“So if a child is abused by his dad, you have one record at the ER, another at CYFD, another related to an arrest and maybe one at Corrections (not to mention schools, etc.) When you look at them at scale (without identities) you begin to see how we are not serving these children. There is no ability to figure out who are the most at risk. There is no ability to evaluate what they are getting. We don’t know who needs services, who don’t know what services they are getting and we don’t know if any of them work.”
“When I think about this early childhood permanent fund, I think it’s a wonderful idea. But how are going to evaluate if it’s effective? How do we know if anything we are doing is changing their lives?”
The current legislative permutation of the data effort is a House Memorial called the Family Success Lab and is being carried by Rep. Antonio “Moe” Maestas, D-Albuquerque. The state Department of Health is also doing a pilot with data from several agencies.
“I think people misunderstood the word data and thought we were following people. But what we are advocating is a privacy protected, ethically bound tool to use data and science to make better social policy.”
Liberals and conservatives alike should favor this, she said.
“We’re spending $900 million on a bunch of programs and have no idea if any of them work,” she said. “I fail to understand how that isn’t alarming to everyone.”
A version of the databank legislation last year passed the House unanimously but never got a floor vote in the Senate.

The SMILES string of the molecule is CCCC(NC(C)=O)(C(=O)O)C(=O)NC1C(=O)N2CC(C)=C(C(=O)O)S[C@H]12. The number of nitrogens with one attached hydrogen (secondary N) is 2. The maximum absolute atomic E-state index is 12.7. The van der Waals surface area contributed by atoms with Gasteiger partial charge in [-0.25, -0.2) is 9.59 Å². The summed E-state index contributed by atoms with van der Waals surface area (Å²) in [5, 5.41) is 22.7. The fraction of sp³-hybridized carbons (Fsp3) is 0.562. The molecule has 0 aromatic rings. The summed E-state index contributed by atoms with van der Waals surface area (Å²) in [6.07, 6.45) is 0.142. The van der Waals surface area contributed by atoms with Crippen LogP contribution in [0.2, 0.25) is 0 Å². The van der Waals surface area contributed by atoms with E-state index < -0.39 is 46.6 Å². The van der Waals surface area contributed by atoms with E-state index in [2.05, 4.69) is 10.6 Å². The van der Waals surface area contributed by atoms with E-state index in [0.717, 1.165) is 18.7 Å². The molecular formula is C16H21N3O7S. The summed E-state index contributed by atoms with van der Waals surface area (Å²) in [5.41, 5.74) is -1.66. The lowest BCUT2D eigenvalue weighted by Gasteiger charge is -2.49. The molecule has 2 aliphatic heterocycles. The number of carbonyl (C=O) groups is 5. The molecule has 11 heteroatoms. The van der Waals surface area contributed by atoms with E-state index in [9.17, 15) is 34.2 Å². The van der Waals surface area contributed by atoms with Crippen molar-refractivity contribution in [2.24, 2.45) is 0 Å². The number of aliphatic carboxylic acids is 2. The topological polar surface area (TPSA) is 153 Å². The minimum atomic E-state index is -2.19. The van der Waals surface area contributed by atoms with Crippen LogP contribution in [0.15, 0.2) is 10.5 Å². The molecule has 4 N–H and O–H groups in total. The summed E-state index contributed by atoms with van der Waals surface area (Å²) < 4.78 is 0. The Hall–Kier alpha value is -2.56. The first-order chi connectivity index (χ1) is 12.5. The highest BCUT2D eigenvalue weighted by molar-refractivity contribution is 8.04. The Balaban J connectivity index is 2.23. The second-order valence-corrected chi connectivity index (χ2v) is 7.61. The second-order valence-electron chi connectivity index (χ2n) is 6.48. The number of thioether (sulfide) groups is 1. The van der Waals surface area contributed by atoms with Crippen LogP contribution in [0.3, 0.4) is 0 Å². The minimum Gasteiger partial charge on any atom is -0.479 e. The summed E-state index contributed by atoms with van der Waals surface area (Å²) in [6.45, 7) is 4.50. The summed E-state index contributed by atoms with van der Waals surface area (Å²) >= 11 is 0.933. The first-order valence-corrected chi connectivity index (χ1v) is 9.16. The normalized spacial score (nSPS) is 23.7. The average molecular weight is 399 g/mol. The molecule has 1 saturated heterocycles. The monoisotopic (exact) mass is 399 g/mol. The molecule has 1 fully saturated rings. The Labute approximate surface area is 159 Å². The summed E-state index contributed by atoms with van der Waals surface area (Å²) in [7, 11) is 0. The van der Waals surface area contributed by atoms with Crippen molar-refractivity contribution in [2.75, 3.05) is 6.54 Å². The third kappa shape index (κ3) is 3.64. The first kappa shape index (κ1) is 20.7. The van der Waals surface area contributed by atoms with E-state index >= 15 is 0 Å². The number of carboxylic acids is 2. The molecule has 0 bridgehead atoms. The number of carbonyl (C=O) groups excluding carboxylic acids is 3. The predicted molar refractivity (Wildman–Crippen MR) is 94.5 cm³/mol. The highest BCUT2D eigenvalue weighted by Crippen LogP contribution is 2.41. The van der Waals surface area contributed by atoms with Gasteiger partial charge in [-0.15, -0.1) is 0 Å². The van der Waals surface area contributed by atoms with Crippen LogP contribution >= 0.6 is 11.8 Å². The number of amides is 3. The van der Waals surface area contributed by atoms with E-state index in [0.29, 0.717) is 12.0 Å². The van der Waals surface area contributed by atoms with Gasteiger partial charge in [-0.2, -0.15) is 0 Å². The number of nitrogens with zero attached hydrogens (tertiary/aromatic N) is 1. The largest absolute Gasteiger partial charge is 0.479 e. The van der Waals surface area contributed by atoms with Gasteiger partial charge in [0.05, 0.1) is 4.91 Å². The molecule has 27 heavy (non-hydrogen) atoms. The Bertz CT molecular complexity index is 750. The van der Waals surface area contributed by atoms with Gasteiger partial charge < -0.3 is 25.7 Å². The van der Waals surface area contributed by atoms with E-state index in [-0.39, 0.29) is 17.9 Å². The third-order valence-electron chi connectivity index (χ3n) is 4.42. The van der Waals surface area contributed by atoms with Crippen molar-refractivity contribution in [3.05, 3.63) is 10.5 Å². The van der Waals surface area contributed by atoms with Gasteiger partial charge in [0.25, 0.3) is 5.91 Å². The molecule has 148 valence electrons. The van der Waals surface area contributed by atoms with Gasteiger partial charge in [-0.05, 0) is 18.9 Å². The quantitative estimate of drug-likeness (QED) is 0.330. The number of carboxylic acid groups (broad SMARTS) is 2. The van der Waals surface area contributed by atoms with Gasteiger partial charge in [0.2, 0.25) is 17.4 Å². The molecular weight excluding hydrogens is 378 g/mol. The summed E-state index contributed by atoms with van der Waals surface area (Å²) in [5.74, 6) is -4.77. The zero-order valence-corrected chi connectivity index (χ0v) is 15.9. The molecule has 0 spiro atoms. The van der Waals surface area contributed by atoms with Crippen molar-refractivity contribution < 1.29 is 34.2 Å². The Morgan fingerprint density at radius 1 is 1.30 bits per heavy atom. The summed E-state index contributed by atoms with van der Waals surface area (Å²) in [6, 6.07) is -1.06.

Ramo pointed out that a databank in Los Angeles “was able to show the top two factors for infant maltreatment were no daddy on the birth certificate and mommy didn’t get prenatal care in the first three months. Once you identify that, these people get raised to a higher level of care.”
“So if we already know that of 100 babies born today in New Mexico that 15 will be drug addicted and 10 will end up in prison, not only is it our moral obligation to intervene it also happens to be more cost effective to do so.”
“If you remove the dogma of blame from all this and look at the data, these interventions are effective. That’s what we are really trying to do. Let’s replace dogma with data and then have a conversation about what works.”
Ramo’s data over dogma view extends to most issues.
“Some people say don’t just give people housing. They don’t deserve it. But housing actually stabilizes people. For example, it keeps them out of the ER. There are lots of reasons to do it even if you think these are horrible lazy people – which I don’t happen to think – but even if you have the most dramatic negative view of people in need, a lot of these interventions are cost effective, make our society better and are worth pursuing.”